This plan enabled him to cover the ground touched by his Department in a comparatively short time. He traveled by night, wherever possible, and interviewed all those who wished to see him upon business from seven in the morning until twelve or one at night. Sometimes, in a day, he went a hundred and fifty miles in an automobile, spoke to many groups of farmers in different places, heard their complaints against the Department, and told them what the Government was trying to do for them.
During this first tour of inspection Lane reached Portland, Oregon, the latter part of August, and received a telegram from the President asking him to go directly to Denver, there to represent the President and address the Conference of Governors, on August 26th.
Lane left the completion of the proposed itinerary of investigation, in Oregon, to Miller and turned back to Colorado. He made the opening address at the Governors’ Conference and then rejoined his party in San Francisco, the first of September. Here, after several days of conferences and speeches, while standing in the sun reviewing the Admission Day parade of the Native Sons, he collapsed. This proved to be an attack of the angina pectoris which, several years later, returned with violence. For three weeks he was ill, but at the end of that time, against the doctor’s orders, he insisted upon returning to Washington to his work.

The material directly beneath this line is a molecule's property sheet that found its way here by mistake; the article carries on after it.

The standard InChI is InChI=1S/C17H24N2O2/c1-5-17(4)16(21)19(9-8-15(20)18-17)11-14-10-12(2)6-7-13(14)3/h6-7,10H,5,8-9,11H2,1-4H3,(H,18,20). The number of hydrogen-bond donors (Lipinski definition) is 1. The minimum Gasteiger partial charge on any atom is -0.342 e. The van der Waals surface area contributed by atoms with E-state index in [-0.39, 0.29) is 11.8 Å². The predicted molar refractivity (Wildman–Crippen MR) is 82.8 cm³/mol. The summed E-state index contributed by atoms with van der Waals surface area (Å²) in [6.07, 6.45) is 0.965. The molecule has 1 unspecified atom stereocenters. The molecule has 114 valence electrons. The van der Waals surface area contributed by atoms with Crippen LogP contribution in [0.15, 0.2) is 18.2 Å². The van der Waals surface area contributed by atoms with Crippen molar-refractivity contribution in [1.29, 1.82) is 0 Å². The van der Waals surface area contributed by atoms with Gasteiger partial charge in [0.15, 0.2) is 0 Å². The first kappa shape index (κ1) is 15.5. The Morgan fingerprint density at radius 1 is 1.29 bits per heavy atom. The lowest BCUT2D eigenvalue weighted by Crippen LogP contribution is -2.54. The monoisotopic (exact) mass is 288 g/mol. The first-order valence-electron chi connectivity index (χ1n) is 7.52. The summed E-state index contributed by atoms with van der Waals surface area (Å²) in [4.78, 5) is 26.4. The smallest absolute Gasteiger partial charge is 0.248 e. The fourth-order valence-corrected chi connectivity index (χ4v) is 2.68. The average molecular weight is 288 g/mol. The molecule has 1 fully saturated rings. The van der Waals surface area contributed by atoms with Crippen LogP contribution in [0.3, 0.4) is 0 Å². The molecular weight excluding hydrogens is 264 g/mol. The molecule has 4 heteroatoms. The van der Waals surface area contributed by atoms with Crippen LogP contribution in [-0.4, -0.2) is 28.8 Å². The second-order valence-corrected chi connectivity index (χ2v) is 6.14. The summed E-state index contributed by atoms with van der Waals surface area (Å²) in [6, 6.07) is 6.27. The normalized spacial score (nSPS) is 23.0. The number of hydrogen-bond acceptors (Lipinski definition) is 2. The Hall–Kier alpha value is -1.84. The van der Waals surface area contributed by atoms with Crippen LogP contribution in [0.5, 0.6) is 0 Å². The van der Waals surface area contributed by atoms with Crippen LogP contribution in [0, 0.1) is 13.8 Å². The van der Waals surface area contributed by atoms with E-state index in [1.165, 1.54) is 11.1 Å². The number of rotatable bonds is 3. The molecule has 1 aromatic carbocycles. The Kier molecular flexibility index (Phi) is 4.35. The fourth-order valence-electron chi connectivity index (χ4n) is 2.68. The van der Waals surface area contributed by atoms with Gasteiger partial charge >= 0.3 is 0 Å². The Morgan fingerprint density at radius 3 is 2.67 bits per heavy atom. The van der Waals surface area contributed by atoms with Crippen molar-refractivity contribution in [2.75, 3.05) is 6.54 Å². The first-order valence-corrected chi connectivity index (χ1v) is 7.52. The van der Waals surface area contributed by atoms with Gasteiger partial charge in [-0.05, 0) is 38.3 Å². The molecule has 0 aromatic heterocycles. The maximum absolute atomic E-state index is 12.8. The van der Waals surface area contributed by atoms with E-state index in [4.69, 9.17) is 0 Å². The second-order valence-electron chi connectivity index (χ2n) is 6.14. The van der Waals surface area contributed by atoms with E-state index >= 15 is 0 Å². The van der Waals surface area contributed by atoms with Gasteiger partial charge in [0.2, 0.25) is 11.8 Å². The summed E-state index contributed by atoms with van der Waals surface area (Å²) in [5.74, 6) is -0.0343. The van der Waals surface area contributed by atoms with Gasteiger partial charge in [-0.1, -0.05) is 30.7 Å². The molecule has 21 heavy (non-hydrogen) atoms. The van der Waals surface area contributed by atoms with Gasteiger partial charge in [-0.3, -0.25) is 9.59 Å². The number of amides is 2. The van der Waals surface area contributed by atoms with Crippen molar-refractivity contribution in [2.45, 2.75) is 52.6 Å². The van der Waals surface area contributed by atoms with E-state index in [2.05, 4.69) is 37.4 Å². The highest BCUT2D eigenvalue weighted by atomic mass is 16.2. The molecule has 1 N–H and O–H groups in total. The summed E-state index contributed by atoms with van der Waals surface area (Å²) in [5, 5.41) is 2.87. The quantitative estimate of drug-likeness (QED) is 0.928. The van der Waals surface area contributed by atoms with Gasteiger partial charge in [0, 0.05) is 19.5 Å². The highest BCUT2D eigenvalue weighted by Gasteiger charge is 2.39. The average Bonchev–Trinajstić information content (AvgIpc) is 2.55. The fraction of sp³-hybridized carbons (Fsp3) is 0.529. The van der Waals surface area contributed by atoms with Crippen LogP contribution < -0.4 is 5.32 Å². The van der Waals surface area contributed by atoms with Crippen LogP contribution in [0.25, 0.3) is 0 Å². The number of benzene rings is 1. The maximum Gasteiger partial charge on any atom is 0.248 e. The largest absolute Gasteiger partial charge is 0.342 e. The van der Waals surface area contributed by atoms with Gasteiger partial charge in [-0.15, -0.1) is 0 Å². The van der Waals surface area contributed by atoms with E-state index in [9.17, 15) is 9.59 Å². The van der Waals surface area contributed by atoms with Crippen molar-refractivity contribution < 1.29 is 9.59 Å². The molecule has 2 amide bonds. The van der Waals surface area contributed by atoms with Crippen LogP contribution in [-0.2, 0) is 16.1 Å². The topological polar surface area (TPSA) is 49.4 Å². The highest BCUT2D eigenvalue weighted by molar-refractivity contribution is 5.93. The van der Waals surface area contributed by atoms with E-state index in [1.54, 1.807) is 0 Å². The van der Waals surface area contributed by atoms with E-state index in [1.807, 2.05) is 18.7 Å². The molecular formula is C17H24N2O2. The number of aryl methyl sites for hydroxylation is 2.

Washington, November 6, 1913
My dear Sullivan,—I want to thank you for your sympathetic notice regarding my hard luck out in California, and to let you know that I am in just as good shape now as I have been for twenty years.
[Illustration with caption: Franklin K. Lane, Mrs. Lane, Mrs. Miller, and Adolph C. Miller]
At the end of your little comment you spoke of conditions in the lower grades of the Department as being almost as bad as if they were corrupt. I have not your article before me, but I think this is the meat of it. I wish you would tell me just what you mean by this. I know that lots of things come to men like you that do not reach my ears, although I have retained pretty well my old newspaper faculty of smoking things out.
If we have anything here that is almost rotten, I want to know it before it gets thoroughly rotten. I have found a lot of things that were wrong, and have set most of them right. There has already been a great improvement; for instance, in Indian affairs. Under the last Administration, for example, the highest bid on 200,000 acres of Indian oil lands was one-eighth royalty and a bonus of one dollar an acre. We recently leased 10,000 of these same acres at one-sixth royalty and a bonus of $500,000.